George Wilson

In the 1950’s, the Dennis the Menace comic strip was a weekly feature in virtually every newspaper in America. The trop of the comic was a well meaning but mischievous boy, Dennis, who was always getting in some sort of trouble either unintentionally or because of some complicated set of circumstances that he created. His usual foil was his uptight gruff neighbor, Mr. Wilson. Mr. Wilson was your typical elderly man who wanted to enjoy his afternoons in peace. He was serious minded, and he was a stamp collector, and philately and Mr. Wilson’ s love of his hobby and desire to pursue it without being driven crazy by Dennis was one of the central themes of the comic strip.

Throughout the 1950’s there was continually a discussion among philatelists over whether the portrayal of collectors in general society was fair (it wasn’t) and more importantly whether such portrayals of collectors as the kind of people who could dislike little boys was helpful to the image of philatelists (it also wasn’t). The discussions emphasized that philatelists tended to be shown as introverted curmudgeons in the popular press, and much time in the stamp press was spent discussing how to change the popular perception of our hobby to make it seem more attractive to new collectors.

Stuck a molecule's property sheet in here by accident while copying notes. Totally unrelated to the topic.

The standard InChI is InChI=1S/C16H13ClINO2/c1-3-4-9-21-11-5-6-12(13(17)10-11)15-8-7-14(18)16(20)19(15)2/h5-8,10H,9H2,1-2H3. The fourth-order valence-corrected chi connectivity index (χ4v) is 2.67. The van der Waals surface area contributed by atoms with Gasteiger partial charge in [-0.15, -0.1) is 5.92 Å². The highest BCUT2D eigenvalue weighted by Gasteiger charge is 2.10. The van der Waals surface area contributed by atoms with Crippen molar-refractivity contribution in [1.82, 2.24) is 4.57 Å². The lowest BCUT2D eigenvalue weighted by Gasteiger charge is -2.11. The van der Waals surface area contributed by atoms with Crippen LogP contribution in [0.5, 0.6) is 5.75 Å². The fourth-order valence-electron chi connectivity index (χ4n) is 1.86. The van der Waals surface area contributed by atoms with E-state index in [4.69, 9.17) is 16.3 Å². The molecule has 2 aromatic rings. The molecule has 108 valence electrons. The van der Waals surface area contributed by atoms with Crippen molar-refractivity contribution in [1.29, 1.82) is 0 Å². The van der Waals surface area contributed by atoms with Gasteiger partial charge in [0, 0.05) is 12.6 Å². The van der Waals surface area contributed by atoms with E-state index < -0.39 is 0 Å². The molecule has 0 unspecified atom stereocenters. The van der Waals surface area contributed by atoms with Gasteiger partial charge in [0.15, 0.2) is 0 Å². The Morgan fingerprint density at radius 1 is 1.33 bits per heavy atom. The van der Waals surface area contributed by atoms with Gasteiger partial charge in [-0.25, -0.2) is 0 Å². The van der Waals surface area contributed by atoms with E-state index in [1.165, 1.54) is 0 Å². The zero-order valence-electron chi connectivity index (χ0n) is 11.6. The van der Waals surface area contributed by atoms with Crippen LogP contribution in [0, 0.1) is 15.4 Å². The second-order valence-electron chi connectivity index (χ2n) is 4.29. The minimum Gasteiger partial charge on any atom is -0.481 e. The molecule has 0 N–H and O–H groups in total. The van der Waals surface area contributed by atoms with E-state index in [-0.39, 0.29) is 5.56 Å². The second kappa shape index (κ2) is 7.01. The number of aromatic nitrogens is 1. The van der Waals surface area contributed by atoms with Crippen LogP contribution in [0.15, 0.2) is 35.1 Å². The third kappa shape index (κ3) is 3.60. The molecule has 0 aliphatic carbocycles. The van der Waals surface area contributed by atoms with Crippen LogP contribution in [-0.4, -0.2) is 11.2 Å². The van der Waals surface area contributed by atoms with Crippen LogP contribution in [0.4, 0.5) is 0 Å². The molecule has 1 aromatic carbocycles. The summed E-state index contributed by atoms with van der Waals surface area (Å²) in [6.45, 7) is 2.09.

All this seems quaint now and there are so few philatelists in popular culture that even having a frankly unpleasant fictional national character who collects stamps would be something of a public relations coup. Today our hobby has disappeared from the popular culture screen. Product placement is the big thing in advertising these days and Coca Cola pays a fortune to have movie stars down a coke in the movies. Philately used to have some product placement in American popular culture, and today it has none.
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